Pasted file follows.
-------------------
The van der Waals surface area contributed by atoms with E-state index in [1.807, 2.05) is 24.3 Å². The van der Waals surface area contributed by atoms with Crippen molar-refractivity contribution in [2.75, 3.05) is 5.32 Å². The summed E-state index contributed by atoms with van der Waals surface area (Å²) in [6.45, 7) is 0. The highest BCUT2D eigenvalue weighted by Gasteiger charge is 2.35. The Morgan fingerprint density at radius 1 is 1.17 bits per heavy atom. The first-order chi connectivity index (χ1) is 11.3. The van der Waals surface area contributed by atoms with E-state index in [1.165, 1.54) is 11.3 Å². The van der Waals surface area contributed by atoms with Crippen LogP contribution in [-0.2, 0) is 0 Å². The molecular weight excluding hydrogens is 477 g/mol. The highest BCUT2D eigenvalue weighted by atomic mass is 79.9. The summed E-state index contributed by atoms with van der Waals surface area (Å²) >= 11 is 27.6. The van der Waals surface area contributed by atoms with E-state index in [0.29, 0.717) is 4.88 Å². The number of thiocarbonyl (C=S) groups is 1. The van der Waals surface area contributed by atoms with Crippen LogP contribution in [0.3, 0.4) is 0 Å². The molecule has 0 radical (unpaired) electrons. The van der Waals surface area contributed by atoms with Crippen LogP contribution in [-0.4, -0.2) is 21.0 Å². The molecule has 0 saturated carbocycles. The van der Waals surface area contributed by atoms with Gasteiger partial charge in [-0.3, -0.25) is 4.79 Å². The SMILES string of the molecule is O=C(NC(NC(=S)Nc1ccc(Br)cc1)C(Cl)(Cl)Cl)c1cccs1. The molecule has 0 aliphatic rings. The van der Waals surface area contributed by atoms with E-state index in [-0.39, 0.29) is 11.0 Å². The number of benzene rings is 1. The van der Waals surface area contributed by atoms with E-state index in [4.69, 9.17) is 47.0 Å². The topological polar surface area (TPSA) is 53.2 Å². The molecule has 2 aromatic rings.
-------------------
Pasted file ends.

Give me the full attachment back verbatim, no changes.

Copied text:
The van der Waals surface area contributed by atoms with E-state index in [1.807, 2.05) is 24.3 Å². The van der Waals surface area contributed by atoms with Crippen molar-refractivity contribution in [2.75, 3.05) is 5.32 Å². The summed E-state index contributed by atoms with van der Waals surface area (Å²) in [6.45, 7) is 0. The highest BCUT2D eigenvalue weighted by Gasteiger charge is 2.35. The Morgan fingerprint density at radius 1 is 1.17 bits per heavy atom. The first-order chi connectivity index (χ1) is 11.3. The van der Waals surface area contributed by atoms with E-state index in [1.165, 1.54) is 11.3 Å². The van der Waals surface area contributed by atoms with Crippen LogP contribution in [-0.2, 0) is 0 Å². The molecular weight excluding hydrogens is 477 g/mol. The highest BCUT2D eigenvalue weighted by atomic mass is 79.9. The summed E-state index contributed by atoms with van der Waals surface area (Å²) >= 11 is 27.6. The van der Waals surface area contributed by atoms with E-state index in [0.29, 0.717) is 4.88 Å². The number of thiocarbonyl (C=S) groups is 1. The van der Waals surface area contributed by atoms with Crippen LogP contribution in [0.3, 0.4) is 0 Å². The molecule has 0 radical (unpaired) electrons. The van der Waals surface area contributed by atoms with Crippen LogP contribution in [-0.4, -0.2) is 21.0 Å². The molecule has 0 saturated carbocycles. The van der Waals surface area contributed by atoms with Gasteiger partial charge in [-0.3, -0.25) is 4.79 Å². The SMILES string of the molecule is O=C(NC(NC(=S)Nc1ccc(Br)cc1)C(Cl)(Cl)Cl)c1cccs1. The molecule has 0 aliphatic rings. The van der Waals surface area contributed by atoms with E-state index in [-0.39, 0.29) is 11.0 Å². The number of benzene rings is 1. The van der Waals surface area contributed by atoms with E-state index in [4.69, 9.17) is 47.0 Å². The topological polar surface area (TPSA) is 53.2 Å². The molecule has 2 aromatic rings.